Staying the Course in the Face of Chaos
It has been a little under a month since COVID-19 was first recognized as a pandemic by the World Health Organization. Around the world, people from all walks of life have been asked to adapt to a new lifestyle—one of constant change and social distancing.
Despite the upheaval, the University of Georgia College of Veterinary Medicine and its units continue to make daily contributions to the fight against COVID-19 providing vital equipment, research expertise, and continued care to our community’s animals. The Veterinary Teaching Hospital has remained open, operating on an emergency-only basis, with our faculty and staff providing care for more than 575 patients since March 16. Likewise, our Diagnostic Laboratories in Tifton and Athens, our Poultry Diagnostic and Research Center (PDRC), and our other affiliated laboratories continue to provide critical services that ensure the health of our animal companions and safeguard the food supply both around the globe and here at home. The labs remain ready to jump into action for human testing if requested.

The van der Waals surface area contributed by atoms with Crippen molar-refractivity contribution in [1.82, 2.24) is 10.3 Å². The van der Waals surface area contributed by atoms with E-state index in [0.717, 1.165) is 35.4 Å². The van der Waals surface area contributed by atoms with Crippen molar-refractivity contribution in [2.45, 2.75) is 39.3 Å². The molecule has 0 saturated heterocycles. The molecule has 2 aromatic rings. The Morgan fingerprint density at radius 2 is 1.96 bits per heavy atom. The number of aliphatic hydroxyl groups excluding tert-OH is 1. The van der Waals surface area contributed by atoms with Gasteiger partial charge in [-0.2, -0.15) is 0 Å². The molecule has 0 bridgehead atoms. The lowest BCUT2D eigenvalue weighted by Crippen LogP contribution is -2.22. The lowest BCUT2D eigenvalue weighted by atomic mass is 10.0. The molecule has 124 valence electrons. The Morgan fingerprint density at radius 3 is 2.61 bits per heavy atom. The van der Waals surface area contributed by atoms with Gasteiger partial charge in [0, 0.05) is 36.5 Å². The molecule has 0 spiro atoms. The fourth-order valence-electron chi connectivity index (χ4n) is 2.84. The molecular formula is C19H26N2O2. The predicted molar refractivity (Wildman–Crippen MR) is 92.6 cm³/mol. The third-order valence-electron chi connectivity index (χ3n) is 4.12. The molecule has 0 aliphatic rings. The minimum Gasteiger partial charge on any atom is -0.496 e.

Additionally, researchers in the College have been engaged by Governor Brian P. Kemp’s task force to perform research on COVID-19, develop testing protocols, and test the vaccines that might one day make this virus a threat of the past. Eleven researchers from across the College—including the Center for Vaccines and Immunology and four different academic departments—are actively engaged in projects related to the virus. This research is being conducted in the College’s Animal Health Research Center in conjunction with universities around the state.
The College has also donated equipment to various hospitals and testing services around the state. The College’s single human-appropriate ventilator is currently at Piedmont Athens Regional Medical Center. Likewise, vital testing equipment and reagents have been donated to Emory University and Georgia State University and personal protective equipment, such as N95 masks, has been donated to the state for distribution as needed.
The mission of the College is to create a healthier world for animals and humans. In the face of adversity, the College has stepped up and stayed the course—in their own way contributing to the cause during these unprecedented times. Dean Lisa K. Nolan summed it up nicely in a recent email: “We do what we do because we provide certain services no one else in the state can and because our clients and referring veterinarians count on us being here, supporting them.”